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6 Alexa settings you won't regret changing on your Amazon Echo

Whether you just bought your Amazon Echo or you've had it for years, you'll want to update these settings right now.


Change these Alexa app settings now.

Chris Monroe/CNET

Whether you've unboxed your new Amazon Echo for the first time or you've had it for years, there may be more you can do to make Alexa behave how you like. Sure, you know how to these five surprising music tricks, how to connect it to other smart home devices you have and even how to use it to control your TV. But have you really considered all the settings? 

A few small changes could make a big difference. For example, you'll be glad you made updates to your privacy settings, including automatically deleting recordings and turning off the setting that lets Amazon listen to the same recordings.

Read on for six Amazon Echo settings I've found to be most useful. If you have your favorite customizations, share them in the comments.

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Update your privacy settings

One of the first concerns with owning an Echo speaker is privacy. Fortunately, Amazon is adding even more settings this year that give you more control over your privacy. For example, by the end of the year, you'll be able to ask Alexa to delete everything you've ever said.

For now, Echo can automatically delete your recordings. To turn that setting on in the Alexa app More menu and go to Settings > Alexa Privacy > Manage Your Alexa Data > and toggle the Automatically delete recordings switch on.

You can also change the setting that lets Amazon use your voice recordings for internal research. Go to Settings > Alexa Privacy > Manage Your Alexa Data > and toggle the switch off for Use of Voice Recordings.

Turn on Brief Mode

When you ask Alexa to do something, like play a song or turn on the lights, Alexa will say something like "OK, turning on the lights." This is to help you determine why Alexa did something if it didn't perform what you asked. However, if you don't want Alexa repeating what you just said, you can change that setting so that it only plays a short sound instead of a voice response.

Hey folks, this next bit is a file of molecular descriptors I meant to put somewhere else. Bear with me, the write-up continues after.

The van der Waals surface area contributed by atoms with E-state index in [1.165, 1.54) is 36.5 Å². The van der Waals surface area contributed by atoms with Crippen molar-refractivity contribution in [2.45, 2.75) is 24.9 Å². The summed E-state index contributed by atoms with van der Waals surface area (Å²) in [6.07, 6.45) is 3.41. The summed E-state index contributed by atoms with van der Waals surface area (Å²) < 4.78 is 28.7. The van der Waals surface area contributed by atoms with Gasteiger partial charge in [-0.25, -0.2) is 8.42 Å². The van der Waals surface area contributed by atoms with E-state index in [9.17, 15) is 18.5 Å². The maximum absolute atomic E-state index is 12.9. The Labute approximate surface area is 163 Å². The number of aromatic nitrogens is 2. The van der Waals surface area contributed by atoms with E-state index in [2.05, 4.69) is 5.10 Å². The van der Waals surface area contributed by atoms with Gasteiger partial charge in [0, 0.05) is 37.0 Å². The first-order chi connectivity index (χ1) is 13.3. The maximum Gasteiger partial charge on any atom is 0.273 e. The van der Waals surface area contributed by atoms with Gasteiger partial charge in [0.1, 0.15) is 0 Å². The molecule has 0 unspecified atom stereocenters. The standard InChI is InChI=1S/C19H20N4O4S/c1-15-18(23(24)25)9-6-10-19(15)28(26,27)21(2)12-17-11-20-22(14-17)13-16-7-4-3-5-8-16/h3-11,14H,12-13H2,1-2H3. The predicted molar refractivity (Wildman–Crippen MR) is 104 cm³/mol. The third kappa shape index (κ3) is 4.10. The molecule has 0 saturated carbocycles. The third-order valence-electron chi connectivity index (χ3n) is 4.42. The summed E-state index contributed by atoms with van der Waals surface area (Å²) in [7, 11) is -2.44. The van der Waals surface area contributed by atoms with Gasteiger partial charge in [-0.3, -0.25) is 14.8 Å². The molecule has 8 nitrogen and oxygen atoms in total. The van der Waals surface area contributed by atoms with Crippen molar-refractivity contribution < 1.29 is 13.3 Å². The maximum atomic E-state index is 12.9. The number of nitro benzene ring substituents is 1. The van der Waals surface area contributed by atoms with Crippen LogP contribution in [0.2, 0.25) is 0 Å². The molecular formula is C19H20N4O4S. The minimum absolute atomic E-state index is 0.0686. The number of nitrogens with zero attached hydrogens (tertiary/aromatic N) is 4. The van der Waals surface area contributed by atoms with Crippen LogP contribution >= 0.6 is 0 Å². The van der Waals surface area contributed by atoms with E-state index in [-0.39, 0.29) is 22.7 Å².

To do so, open the Alexa app More menu and select Settings. Under the Alexa Preferences section, tap Voice Responses, then toggle the switch on for Brief Mode.


Turn on Brief Mode so your Echo will play a short sound instead of a voice response.

Sarah Tew/CNET

Set up your preferred music streaming service

When you set up your Amazon Echo, the music service automatically defaults to Amazon Music. However, if you're a Spotify, Apple Music or another music service subscriber, you may want to link your Echo to that streaming service instead. 

Go to Settings > Music & Podcasts > and link to a service. On the same page, tap Default Services and switch to your preferred music provider. Now the Echo will play from the music streaming service of your choice when you say "Alexa, play music."

Change the wake word

If TV commercials keep triggering your Amazon Echo when they say "Alexa," you can change the wake word to something that's less likely to wake the speaker. The other options to call the voice assistant are Computer, Echo and Amazon. 

If you want to change the name, just say "Alexa, change the wake word" and make your selection. You can also open the Alexa app, go to Settings > Device Settings > select your device > tap Wake Word and make a choice. Unfortunately, you can't come up with your own name for the speaker, like Tallulah or Digital Overlord.

Turn on voice purchasing

You don't always have time to perform an Amazon search and buy something you're out of, like toilet paper. That's why it can be helpful to set up voice purchasing on your Amazon Echo so Alexa can order products for you.

To get started, you'll need to turn on voice ordering and 1-Click ordering. Open the Alexa app and navigate to Settings > Account Settings > Voice Purchasing and toggle Voice Purchasing on. Next, on the same screen, you should set up a voice code or profile so that only you can make purchases. Where it says Purchase Confirmation, tap Enable and select either Voice Profile (only your voice will activate purchasing) or Voice Code (a four-digit code).

Set up household profiles

If you have multiple people in your house, you'll want to set up voice profiles for each member who uses the Echo speaker. This will help Alexa learn your voice and distinguish you from others in the house. To create voice profiles, go to Settings > Account Settings > Recognized Voices > Create a voice profile and follow the onscreen prompts to set it up.

You can make sure your voice profile has been correctly set up by asking "Alexa, who am I?" The voice assistant will say "I'm talking to [your name]."

Now that you've updated your Echo speaker's settings, here are four Alexa skills you should enable first, five unexpected uses for your Amazon Echo and how to customize Alexa to improve how you interact with your Amazon Echo.

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